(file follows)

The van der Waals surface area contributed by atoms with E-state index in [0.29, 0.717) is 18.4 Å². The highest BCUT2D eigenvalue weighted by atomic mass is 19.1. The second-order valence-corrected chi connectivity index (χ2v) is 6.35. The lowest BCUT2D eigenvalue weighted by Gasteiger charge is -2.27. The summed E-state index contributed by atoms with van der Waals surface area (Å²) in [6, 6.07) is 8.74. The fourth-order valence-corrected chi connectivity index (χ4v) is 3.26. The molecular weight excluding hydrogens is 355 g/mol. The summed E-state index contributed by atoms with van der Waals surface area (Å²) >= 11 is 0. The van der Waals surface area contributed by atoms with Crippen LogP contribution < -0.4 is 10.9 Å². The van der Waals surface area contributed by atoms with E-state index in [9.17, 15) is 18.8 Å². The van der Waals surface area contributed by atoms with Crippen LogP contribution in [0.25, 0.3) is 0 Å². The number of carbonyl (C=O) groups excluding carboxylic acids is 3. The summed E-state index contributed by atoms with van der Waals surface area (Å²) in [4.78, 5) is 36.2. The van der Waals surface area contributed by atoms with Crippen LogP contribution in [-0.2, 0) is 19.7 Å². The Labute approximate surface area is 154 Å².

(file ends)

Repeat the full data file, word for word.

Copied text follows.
The van der Waals surface area contributed by atoms with E-state index in [0.29, 0.717) is 18.4 Å². The highest BCUT2D eigenvalue weighted by atomic mass is 19.1. The second-order valence-corrected chi connectivity index (χ2v) is 6.35. The lowest BCUT2D eigenvalue weighted by Gasteiger charge is -2.27. The summed E-state index contributed by atoms with van der Waals surface area (Å²) in [6, 6.07) is 8.74. The fourth-order valence-corrected chi connectivity index (χ4v) is 3.26. The molecular weight excluding hydrogens is 355 g/mol. The summed E-state index contributed by atoms with van der Waals surface area (Å²) >= 11 is 0. The van der Waals surface area contributed by atoms with Crippen LogP contribution < -0.4 is 10.9 Å². The van der Waals surface area contributed by atoms with E-state index in [9.17, 15) is 18.8 Å². The van der Waals surface area contributed by atoms with Crippen LogP contribution in [0.25, 0.3) is 0 Å². The number of carbonyl (C=O) groups excluding carboxylic acids is 3. The summed E-state index contributed by atoms with van der Waals surface area (Å²) in [4.78, 5) is 36.2. The van der Waals surface area contributed by atoms with Crippen LogP contribution in [-0.2, 0) is 19.7 Å². The Labute approximate surface area is 154 Å².